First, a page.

Christian: Today I’m joined by Christina Smith. Christina is Olympian 2002 representing Canada in bobsleigh. Christina is now an author and a speaker. Welcome, Christina. 00:0016
Christina: Thank you so much, Christian, a pleasure to be here.
How she got into bobsleigh
Christian: Christina, how did you get into bobsleigh?
Christina: Having been one of the world’s pioneers, let’s say it was uncharacteristic. I was at university and I saw a guy walking around in a pair of tights and holding onto a motorcycle helmet.
It was in the middle of winter, so it looked a little bizarre for a guy with tights. I started thinking that he couldn’t be on his motorcycle because there was snow outside. I, therefore, wondered what this guy did.
He started to tell me about this crazy sport that was extreme with crashes, ice burns, and concussions. Then he started to tell me that I have a good set of legs on me and that they were looking for women. I thought it was like he was asking me to be an astronaut.
I disregarded his comments and really forgot about it. But a few months later, I was asked to model in a fashion show and I showed up at the location and he was there. I asked him what he was doing there.
He told me that he hired my modeling team to help him with his fundraiser for his bobsled team. During the course of the event, I had a friend come to watch and she won a door prize.
It was a one-year free bobsleigh club membership. She gave it to me because I had said that this man wanted me to try and that was back in 1992. That was really the start of my life change.
That one moment was very pivotal, but, of course, now, that’s not how you recruit women for the sport. Back then, if you had a good set of legs and you asked them if they were fast, crazy, and courageous, then you were a candidate.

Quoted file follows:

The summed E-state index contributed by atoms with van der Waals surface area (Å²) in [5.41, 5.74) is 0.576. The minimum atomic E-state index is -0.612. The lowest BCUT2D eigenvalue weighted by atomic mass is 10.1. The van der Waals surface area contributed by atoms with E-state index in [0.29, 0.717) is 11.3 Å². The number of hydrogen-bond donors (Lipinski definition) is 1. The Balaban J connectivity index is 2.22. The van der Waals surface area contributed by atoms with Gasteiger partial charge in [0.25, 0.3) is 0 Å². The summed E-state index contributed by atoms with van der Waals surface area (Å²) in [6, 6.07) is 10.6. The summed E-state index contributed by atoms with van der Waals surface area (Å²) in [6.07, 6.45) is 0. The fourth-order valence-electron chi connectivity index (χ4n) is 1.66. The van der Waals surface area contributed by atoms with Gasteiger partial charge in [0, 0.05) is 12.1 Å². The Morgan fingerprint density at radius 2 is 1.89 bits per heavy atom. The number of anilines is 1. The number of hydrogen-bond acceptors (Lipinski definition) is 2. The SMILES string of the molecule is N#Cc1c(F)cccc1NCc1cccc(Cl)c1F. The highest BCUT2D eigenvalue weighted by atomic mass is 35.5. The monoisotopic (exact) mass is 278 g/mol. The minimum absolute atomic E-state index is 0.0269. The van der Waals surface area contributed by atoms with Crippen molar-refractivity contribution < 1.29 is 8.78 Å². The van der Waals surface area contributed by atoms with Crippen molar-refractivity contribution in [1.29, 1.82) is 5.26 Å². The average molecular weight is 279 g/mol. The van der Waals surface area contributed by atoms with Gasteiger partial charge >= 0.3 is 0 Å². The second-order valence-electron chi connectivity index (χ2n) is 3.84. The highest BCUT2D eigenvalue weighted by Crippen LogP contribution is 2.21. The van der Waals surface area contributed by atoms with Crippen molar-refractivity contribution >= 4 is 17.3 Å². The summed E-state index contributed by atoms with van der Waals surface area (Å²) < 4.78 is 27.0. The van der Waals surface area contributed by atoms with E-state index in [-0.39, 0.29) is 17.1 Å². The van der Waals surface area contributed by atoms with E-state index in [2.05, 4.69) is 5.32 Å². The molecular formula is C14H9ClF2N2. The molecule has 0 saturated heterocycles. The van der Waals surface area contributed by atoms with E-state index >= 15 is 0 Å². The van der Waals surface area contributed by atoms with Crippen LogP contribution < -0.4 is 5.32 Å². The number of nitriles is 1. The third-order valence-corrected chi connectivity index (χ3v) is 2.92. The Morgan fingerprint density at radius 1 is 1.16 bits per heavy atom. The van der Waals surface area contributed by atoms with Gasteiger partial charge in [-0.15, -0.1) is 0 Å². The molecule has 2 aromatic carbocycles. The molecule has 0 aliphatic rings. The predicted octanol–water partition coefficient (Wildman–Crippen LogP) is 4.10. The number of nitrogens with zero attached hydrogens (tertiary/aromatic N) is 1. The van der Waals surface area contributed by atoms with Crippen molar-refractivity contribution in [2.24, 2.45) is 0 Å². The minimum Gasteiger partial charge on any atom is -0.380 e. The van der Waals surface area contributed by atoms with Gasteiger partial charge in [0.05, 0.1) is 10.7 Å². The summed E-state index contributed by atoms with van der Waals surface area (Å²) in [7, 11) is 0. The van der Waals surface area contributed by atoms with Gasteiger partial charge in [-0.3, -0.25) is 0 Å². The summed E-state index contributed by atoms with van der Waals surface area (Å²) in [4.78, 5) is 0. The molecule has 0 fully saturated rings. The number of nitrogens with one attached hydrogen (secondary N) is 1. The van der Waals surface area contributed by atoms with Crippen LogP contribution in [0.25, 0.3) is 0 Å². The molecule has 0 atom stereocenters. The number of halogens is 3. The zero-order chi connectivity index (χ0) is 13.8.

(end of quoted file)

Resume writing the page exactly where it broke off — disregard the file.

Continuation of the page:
Back in 1992, if you had a good set of legs and you asked them if they were fast, crazy, and courageous, then you were a candidate.
Christian: Of course. Did you do any other sports before that has helped?
Christina: I started skiing at the age of two, because my relatives from great grandpa all the way up to my father, who was a big influence did that every weekend. I became a ski instructor.
Of course, the powerful legs and just learning about timing, precision, accuracy, endurance and it was very big sport that I grew up with. Also, I was into dancing as well. I learned a lot about balance and coordination.
Everything in sport revolves a lot around the foundational tools that we need. Gymnastics was a big one. I would recommend gymnastics to every child.
That should be a foundational physical exercise that children get introduced to just for developing flexibility and routine and discipline.
The moment she heard, that she will participate in the inaugural bobsleigh event at the Olympics
Christian: You participated in the inaugural bobsleigh event at the Olympics in 2002. How and when did you find out about it and how did it make you feel?
Christina: It was October 2nd, 1999, and I was actually at Canada Olympic Park. The way we celebrated was we ran across to the McDonald’s and got an ice cream cone. We went and sat in front of the Olympic sign that hosted our city as the Olympic site for 1988.
It was the cone that was like a spiral cone, like a flame. I remember sitting there with a friend and just that little token milestone moment of hearing about it and from there, life just totally changed.
Her darkest moment
Christian: So let’s go from a good moment to a bad moment. What was your darkest moment as an athlete?
Christina: It was probably hearing of the death of one of my friends, Yvonne Cernota from the German team. Actually, she flew out of the track in Berchtesgaden, she crashed and died. That was probably the darkest moment.
One of my friends, Yvonne Cernota, flew out of the track, she crashed and died.
Christian: How did you recover from it?